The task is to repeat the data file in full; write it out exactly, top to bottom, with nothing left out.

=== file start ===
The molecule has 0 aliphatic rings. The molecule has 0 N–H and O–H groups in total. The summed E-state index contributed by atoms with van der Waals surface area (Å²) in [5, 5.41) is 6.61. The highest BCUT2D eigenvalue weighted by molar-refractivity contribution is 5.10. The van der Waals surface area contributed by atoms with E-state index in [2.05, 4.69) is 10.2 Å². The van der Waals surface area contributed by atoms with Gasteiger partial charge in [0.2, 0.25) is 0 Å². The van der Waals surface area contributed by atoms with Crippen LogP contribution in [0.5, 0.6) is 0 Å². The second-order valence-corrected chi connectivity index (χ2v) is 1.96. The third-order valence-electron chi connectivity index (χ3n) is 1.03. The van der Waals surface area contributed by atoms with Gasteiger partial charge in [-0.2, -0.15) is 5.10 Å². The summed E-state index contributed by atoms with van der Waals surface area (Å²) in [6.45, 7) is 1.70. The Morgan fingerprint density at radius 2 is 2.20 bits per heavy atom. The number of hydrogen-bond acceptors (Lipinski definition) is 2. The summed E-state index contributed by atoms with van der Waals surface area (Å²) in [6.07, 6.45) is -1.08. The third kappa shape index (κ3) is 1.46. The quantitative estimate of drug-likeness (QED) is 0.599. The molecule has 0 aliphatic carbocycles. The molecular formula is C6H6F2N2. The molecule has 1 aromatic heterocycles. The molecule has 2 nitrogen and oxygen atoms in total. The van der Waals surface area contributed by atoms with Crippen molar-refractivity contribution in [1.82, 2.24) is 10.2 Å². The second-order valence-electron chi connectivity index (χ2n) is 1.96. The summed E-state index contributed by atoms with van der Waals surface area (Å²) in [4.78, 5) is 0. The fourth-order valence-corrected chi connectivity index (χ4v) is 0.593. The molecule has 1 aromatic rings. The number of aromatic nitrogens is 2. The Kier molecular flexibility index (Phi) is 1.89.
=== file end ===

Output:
The molecule has 0 aliphatic rings. The molecule has 0 N–H and O–H groups in total. The summed E-state index contributed by atoms with van der Waals surface area (Å²) in [5, 5.41) is 6.61. The highest BCUT2D eigenvalue weighted by molar-refractivity contribution is 5.10. The van der Waals surface area contributed by atoms with E-state index in [2.05, 4.69) is 10.2 Å². The van der Waals surface area contributed by atoms with Gasteiger partial charge in [0.2, 0.25) is 0 Å². The van der Waals surface area contributed by atoms with Crippen LogP contribution in [0.5, 0.6) is 0 Å². The second-order valence-corrected chi connectivity index (χ2v) is 1.96. The third-order valence-electron chi connectivity index (χ3n) is 1.03. The van der Waals surface area contributed by atoms with Gasteiger partial charge in [-0.2, -0.15) is 5.10 Å². The summed E-state index contributed by atoms with van der Waals surface area (Å²) in [6.45, 7) is 1.70. The Morgan fingerprint density at radius 2 is 2.20 bits per heavy atom. The number of hydrogen-bond acceptors (Lipinski definition) is 2. The summed E-state index contributed by atoms with van der Waals surface area (Å²) in [6.07, 6.45) is -1.08. The third kappa shape index (κ3) is 1.46. The quantitative estimate of drug-likeness (QED) is 0.599. The molecule has 0 aliphatic carbocycles. The molecular formula is C6H6F2N2. The molecule has 1 aromatic heterocycles. The molecule has 2 nitrogen and oxygen atoms in total. The van der Waals surface area contributed by atoms with Crippen molar-refractivity contribution in [1.82, 2.24) is 10.2 Å². The second-order valence-electron chi connectivity index (χ2n) is 1.96. The summed E-state index contributed by atoms with van der Waals surface area (Å²) in [4.78, 5) is 0. The fourth-order valence-corrected chi connectivity index (χ4v) is 0.593. The molecule has 1 aromatic rings. The number of aromatic nitrogens is 2. The Kier molecular flexibility index (Phi) is 1.89.